Shy, quiet, anxious??? Is your child being described with these words?
Cathi Cohen, LCSW
As a parent, you want your kids to get good grades. But you also want them to be happy, to have friends, and to enjoy going to school each day.
Making friends is an important part of your child’s school experience and may even have an impact on her grades. If your child has found a niche in her classroom’s social scene, she’s more likely to do well academically.
Children with that sense of belonging are not feeling threatened, and they are more likely to be able to focus and feel comfortable at school.
For some children, making friends comes naturally from a young age. Others struggle to fit in. Even kids who usually make friends easily can hit a rough patch when they change schools, are assigned to a different class than their best friend, or get into an argument.
Just about every child struggles socially at some time and in some way.
Here are some steps for helping a child through a difficult social time:
Step 1: Empathize, but don’t overreact.
Your son may say he “hates Chris’ guts” one day but be back sitting next to him in the cafeteria the next day. Don’t rush to try to solve your child’s problem. Just listen and give an extra hug.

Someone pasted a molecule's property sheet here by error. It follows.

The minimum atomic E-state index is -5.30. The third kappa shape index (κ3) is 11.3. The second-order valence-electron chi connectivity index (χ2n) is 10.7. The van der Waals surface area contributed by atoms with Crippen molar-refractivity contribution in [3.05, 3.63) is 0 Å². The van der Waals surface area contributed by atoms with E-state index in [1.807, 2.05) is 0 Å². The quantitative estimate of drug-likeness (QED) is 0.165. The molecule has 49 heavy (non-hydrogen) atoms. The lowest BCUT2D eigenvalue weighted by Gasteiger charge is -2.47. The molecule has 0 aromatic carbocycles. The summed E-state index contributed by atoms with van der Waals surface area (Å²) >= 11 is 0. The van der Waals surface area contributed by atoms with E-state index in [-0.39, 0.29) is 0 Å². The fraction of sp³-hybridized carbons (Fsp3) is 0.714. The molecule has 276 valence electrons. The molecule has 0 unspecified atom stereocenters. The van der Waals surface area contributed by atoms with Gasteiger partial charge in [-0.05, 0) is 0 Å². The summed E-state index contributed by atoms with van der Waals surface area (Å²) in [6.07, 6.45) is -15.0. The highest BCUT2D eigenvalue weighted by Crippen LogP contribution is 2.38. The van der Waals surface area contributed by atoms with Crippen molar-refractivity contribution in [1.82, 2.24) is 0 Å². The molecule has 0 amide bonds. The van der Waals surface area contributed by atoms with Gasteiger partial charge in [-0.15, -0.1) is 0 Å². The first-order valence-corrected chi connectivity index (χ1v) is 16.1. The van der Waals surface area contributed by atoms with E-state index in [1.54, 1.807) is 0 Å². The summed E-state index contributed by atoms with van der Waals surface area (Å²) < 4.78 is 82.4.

Step 2: Get the facts.
Kids, by definition, lack perspective. They may be teased by one person and feel everyone is picking on them. Remind your child that disagreements are a normal part of friendships.
Step 3: Respect your child’s personality.
If your child doesn’t want to be the life of the party, that’s OK. This revelation can be hard for a parent who is more of a social butterfly.
Step 4: Offer guidance.
Some kids pick up on social cues easily, while others need more help. For example, your child might not be able to perceive the difference between an accidental slight and an intentional one.
Step 5: Seek help.
If the situation is going on and on and is causing distress, get professional help. A school counselor or pediatrician is a good place to start. Sometimes it’s hard to know whether a child is having serious problems fitting in at school or are just experiencing the usual ups and downs.
If you are concerned, have questions or want more information, contact In Step. We are here for your whole family.